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Robert Andrew Vaughn

Steward's-Mate-Robert-Andrew-Vaughn

Robert Andrew Vaughn

Robert Andrew Vaughn was born 14 Jan 1928 in Forsyth County, North Carolina, probably in Winston-Salem, where he grew up. His father, William M. Vaughn, originally from Lancaster, South Carolina, was a custodian at the First National Bank in Winston-Salem, a Mason and a trustee of St. Paul Methodist Church. His mother, Mamie Fields Vaughn, a native of Charleston, South Carolina, taught piano lessons at their home at 1120 E. 14thStreet. Of their six children, Robert was the only boy.

Robert enlisted in Raleigh on 16 Feb 1943, barely a month after his fifteenth birthday. He evidently lied about his age. His father may have vouched for him.

His best friend, Melvyn Brown, was a few months younger and lived two doors down. They were attending Atkins High School together — they were probably freshmen or sophomores — when Vaughn signed up. Brown was thinking about enlisting too, but, as he noted later, “My parents weren’t thinking that way,” so he stayed in school, attended college and pursued a career as a YMCA executive. The last time he saw his friend, Vaughn had come home on furlough and was on his way back to his base. He seemed to like the Navy, Brown recalled.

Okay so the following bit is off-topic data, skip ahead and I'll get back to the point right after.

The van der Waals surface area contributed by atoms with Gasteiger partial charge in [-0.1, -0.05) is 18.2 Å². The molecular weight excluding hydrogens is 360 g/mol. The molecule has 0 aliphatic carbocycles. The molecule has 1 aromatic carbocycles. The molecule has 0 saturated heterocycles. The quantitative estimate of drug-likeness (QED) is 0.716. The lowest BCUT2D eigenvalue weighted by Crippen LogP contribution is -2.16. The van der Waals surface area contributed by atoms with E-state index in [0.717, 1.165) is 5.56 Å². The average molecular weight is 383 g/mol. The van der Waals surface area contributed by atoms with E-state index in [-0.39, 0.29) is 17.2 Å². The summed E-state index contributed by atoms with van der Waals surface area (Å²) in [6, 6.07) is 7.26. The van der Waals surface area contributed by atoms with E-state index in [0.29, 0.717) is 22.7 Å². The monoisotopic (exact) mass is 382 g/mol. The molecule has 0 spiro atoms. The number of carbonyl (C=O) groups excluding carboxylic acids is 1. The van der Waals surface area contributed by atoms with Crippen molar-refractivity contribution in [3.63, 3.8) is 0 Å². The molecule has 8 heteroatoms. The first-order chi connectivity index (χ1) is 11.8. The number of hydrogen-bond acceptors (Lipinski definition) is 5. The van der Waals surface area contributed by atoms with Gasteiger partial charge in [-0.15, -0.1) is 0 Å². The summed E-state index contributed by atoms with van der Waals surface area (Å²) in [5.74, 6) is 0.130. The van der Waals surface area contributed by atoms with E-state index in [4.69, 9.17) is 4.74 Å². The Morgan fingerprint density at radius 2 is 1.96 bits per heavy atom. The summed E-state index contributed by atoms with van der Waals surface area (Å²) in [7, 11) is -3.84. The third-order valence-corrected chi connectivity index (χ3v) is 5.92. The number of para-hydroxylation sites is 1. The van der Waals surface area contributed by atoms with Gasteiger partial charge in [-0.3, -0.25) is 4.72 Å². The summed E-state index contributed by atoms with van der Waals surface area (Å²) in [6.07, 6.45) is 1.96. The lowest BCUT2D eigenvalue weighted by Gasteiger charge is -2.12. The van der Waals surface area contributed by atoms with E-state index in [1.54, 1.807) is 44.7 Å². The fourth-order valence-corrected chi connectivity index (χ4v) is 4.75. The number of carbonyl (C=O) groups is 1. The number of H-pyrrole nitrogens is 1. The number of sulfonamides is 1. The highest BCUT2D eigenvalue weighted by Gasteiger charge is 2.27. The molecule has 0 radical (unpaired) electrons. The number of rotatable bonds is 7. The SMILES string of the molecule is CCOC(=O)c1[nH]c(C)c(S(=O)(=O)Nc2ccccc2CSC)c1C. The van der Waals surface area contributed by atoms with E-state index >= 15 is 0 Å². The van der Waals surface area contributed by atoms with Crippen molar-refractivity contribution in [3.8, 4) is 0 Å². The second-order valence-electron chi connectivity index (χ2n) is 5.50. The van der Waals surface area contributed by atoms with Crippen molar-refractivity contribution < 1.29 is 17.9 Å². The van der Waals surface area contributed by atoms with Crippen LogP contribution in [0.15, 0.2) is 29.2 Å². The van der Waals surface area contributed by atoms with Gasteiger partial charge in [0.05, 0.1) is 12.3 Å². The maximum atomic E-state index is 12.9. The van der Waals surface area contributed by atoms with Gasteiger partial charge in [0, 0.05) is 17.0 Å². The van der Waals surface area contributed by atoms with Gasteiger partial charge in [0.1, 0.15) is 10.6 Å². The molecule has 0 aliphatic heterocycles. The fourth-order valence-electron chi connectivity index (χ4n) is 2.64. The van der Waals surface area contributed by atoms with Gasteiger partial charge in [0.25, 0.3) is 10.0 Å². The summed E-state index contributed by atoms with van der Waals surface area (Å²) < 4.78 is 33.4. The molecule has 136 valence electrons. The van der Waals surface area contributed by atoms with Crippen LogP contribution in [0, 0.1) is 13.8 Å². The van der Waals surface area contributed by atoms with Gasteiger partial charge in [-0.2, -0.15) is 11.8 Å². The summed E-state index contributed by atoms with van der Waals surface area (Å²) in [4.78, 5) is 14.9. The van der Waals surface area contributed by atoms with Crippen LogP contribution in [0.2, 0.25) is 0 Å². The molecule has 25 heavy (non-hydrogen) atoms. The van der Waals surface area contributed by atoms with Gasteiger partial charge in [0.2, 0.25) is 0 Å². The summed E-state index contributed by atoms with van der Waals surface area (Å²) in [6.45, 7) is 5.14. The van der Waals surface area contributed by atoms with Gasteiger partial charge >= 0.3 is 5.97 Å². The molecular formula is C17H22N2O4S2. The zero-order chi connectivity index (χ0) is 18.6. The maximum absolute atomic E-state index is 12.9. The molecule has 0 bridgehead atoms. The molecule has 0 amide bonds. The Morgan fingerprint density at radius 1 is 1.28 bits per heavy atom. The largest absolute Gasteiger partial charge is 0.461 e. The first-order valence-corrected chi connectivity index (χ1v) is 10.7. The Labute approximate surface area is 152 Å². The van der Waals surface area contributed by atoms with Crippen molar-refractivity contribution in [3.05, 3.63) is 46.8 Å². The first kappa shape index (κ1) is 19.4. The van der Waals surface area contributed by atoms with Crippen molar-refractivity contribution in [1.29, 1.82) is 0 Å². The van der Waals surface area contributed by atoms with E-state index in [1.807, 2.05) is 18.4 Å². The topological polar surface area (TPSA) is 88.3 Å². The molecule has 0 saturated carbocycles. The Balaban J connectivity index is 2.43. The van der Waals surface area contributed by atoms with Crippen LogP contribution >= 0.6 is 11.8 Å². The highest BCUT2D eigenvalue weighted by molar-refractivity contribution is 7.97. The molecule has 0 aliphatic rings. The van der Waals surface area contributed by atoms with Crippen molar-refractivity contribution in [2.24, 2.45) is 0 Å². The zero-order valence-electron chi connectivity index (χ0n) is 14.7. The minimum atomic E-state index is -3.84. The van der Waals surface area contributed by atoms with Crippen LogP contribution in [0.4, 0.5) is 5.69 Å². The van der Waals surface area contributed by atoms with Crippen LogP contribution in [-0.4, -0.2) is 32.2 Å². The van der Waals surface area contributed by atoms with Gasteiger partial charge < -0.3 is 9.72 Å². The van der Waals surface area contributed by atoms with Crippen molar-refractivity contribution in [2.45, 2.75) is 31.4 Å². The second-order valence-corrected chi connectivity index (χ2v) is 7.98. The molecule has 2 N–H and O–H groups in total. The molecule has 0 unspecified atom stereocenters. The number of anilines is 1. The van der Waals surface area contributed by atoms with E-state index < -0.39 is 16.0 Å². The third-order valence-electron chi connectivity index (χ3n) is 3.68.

Vaughn served as a steward’s mate aboard the MACAW. He was black, one of a handful of black men on the crew, and black men were typically consigned to galley work in the Navy at the time. If he resented the assignment, he did not show it. He was cheerful and well liked by his shipmates.

After Vaughn joined the Navy, Brown got his news about him from, and relayed messages to him through, Vaughn’s sisters, from whom he heard — accurately — after the MACAW sank that a wave had picked him up and smashed him against a gun. That happened with such force, he probably died instantly. He was one of the five MACAW crewmen who died when the ship sank and the only one whose body was recovered. He was buried at sea with military honors within days of the 13 Feb 1944 sinking, a month after his sixteenth birthday and a year after he enlisted.

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